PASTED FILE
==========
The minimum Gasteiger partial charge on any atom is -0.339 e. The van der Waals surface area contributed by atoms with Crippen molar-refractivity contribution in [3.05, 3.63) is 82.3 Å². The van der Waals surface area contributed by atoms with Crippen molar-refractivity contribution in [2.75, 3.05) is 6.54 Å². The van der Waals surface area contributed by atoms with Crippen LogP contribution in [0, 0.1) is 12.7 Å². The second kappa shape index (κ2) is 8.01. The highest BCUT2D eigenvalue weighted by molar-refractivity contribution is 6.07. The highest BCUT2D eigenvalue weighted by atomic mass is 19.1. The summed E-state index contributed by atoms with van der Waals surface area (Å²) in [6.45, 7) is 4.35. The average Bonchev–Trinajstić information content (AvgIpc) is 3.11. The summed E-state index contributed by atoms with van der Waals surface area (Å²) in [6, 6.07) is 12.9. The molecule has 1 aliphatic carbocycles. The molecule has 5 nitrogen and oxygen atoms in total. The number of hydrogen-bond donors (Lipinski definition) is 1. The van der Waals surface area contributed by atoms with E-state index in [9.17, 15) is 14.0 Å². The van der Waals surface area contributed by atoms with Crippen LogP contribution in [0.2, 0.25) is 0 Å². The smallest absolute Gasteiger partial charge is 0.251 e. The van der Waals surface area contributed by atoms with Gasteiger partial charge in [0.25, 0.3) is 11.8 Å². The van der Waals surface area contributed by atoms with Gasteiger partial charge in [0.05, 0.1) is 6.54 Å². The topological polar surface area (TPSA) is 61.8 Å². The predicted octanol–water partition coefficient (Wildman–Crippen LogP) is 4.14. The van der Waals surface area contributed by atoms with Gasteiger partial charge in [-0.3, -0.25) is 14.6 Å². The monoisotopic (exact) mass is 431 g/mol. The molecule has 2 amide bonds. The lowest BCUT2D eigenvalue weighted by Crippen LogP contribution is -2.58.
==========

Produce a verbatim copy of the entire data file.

The minimum Gasteiger partial charge on any atom is -0.339 e. The van der Waals surface area contributed by atoms with Crippen molar-refractivity contribution in [3.05, 3.63) is 82.3 Å². The van der Waals surface area contributed by atoms with Crippen molar-refractivity contribution in [2.75, 3.05) is 6.54 Å². The van der Waals surface area contributed by atoms with Crippen LogP contribution in [0, 0.1) is 12.7 Å². The second kappa shape index (κ2) is 8.01. The highest BCUT2D eigenvalue weighted by molar-refractivity contribution is 6.07. The highest BCUT2D eigenvalue weighted by atomic mass is 19.1. The summed E-state index contributed by atoms with van der Waals surface area (Å²) in [6.45, 7) is 4.35. The average Bonchev–Trinajstić information content (AvgIpc) is 3.11. The summed E-state index contributed by atoms with van der Waals surface area (Å²) in [6, 6.07) is 12.9. The molecule has 1 aliphatic carbocycles. The molecule has 5 nitrogen and oxygen atoms in total. The number of hydrogen-bond donors (Lipinski definition) is 1. The van der Waals surface area contributed by atoms with E-state index in [9.17, 15) is 14.0 Å². The van der Waals surface area contributed by atoms with Crippen LogP contribution in [0.2, 0.25) is 0 Å². The smallest absolute Gasteiger partial charge is 0.251 e. The van der Waals surface area contributed by atoms with Gasteiger partial charge in [0.25, 0.3) is 11.8 Å². The van der Waals surface area contributed by atoms with Gasteiger partial charge in [0.05, 0.1) is 6.54 Å². The topological polar surface area (TPSA) is 61.8 Å². The predicted octanol–water partition coefficient (Wildman–Crippen LogP) is 4.14. The van der Waals surface area contributed by atoms with Gasteiger partial charge in [-0.3, -0.25) is 14.6 Å². The monoisotopic (exact) mass is 431 g/mol. The molecule has 2 amide bonds. The lowest BCUT2D eigenvalue weighted by Crippen LogP contribution is -2.58.